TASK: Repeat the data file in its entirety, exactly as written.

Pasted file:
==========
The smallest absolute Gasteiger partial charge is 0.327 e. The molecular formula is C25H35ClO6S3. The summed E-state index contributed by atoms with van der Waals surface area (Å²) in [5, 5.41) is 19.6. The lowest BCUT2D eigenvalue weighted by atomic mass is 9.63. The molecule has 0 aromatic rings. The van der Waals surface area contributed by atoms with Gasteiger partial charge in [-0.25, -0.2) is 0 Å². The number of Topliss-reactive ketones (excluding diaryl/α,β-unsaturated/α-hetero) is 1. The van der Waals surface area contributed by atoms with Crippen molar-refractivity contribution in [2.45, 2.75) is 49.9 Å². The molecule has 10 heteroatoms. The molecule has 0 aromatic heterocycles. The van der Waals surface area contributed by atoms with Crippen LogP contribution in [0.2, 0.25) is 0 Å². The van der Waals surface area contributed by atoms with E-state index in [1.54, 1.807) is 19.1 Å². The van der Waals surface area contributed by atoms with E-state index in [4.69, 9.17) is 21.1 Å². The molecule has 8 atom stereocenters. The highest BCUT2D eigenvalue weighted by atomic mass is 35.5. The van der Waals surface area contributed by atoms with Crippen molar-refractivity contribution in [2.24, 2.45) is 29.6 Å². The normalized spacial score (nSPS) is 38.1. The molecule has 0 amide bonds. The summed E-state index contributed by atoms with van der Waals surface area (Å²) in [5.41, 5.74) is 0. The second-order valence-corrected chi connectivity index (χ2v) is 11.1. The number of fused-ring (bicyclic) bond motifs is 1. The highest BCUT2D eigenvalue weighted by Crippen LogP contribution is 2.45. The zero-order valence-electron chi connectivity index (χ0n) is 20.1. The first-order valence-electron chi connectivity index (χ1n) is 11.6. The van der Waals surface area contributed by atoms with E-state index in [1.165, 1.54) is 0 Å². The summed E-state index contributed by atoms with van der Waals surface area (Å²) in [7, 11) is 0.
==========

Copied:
The smallest absolute Gasteiger partial charge is 0.327 e. The molecular formula is C25H35ClO6S3. The summed E-state index contributed by atoms with van der Waals surface area (Å²) in [5, 5.41) is 19.6. The lowest BCUT2D eigenvalue weighted by atomic mass is 9.63. The molecule has 0 aromatic rings. The van der Waals surface area contributed by atoms with Gasteiger partial charge in [-0.25, -0.2) is 0 Å². The number of Topliss-reactive ketones (excluding diaryl/α,β-unsaturated/α-hetero) is 1. The van der Waals surface area contributed by atoms with Crippen molar-refractivity contribution in [2.45, 2.75) is 49.9 Å². The molecule has 10 heteroatoms. The molecule has 0 aromatic heterocycles. The van der Waals surface area contributed by atoms with Crippen LogP contribution in [0.2, 0.25) is 0 Å². The van der Waals surface area contributed by atoms with E-state index in [1.54, 1.807) is 19.1 Å². The van der Waals surface area contributed by atoms with E-state index in [4.69, 9.17) is 21.1 Å². The molecule has 8 atom stereocenters. The highest BCUT2D eigenvalue weighted by atomic mass is 35.5. The van der Waals surface area contributed by atoms with Crippen molar-refractivity contribution in [2.24, 2.45) is 29.6 Å². The normalized spacial score (nSPS) is 38.1. The molecule has 0 amide bonds. The summed E-state index contributed by atoms with van der Waals surface area (Å²) in [5.41, 5.74) is 0. The second-order valence-corrected chi connectivity index (χ2v) is 11.1. The number of fused-ring (bicyclic) bond motifs is 1. The highest BCUT2D eigenvalue weighted by Crippen LogP contribution is 2.45. The zero-order valence-electron chi connectivity index (χ0n) is 20.1. The first-order valence-electron chi connectivity index (χ1n) is 11.6. The van der Waals surface area contributed by atoms with E-state index in [1.165, 1.54) is 0 Å². The summed E-state index contributed by atoms with van der Waals surface area (Å²) in [7, 11) is 0.